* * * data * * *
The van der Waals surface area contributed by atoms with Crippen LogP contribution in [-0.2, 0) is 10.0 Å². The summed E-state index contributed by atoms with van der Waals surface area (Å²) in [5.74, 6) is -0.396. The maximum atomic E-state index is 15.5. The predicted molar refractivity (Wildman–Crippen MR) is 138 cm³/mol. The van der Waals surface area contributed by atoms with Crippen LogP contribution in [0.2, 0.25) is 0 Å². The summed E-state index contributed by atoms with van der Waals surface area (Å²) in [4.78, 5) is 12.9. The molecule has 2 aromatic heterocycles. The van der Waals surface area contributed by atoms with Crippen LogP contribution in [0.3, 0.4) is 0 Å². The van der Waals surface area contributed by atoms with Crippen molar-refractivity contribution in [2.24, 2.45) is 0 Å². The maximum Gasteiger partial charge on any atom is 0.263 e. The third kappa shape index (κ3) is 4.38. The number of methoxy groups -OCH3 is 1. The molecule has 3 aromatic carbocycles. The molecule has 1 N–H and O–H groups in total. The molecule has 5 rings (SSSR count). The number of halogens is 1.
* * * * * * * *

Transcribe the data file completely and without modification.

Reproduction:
The van der Waals surface area contributed by atoms with Crippen LogP contribution in [-0.2, 0) is 10.0 Å². The summed E-state index contributed by atoms with van der Waals surface area (Å²) in [5.74, 6) is -0.396. The maximum atomic E-state index is 15.5. The predicted molar refractivity (Wildman–Crippen MR) is 138 cm³/mol. The van der Waals surface area contributed by atoms with Crippen LogP contribution in [0.2, 0.25) is 0 Å². The summed E-state index contributed by atoms with van der Waals surface area (Å²) in [4.78, 5) is 12.9. The molecule has 2 aromatic heterocycles. The van der Waals surface area contributed by atoms with Crippen LogP contribution in [0.3, 0.4) is 0 Å². The van der Waals surface area contributed by atoms with Crippen molar-refractivity contribution in [2.24, 2.45) is 0 Å². The maximum Gasteiger partial charge on any atom is 0.263 e. The third kappa shape index (κ3) is 4.38. The number of methoxy groups -OCH3 is 1. The molecule has 3 aromatic carbocycles. The molecule has 1 N–H and O–H groups in total. The molecule has 5 rings (SSSR count). The number of halogens is 1.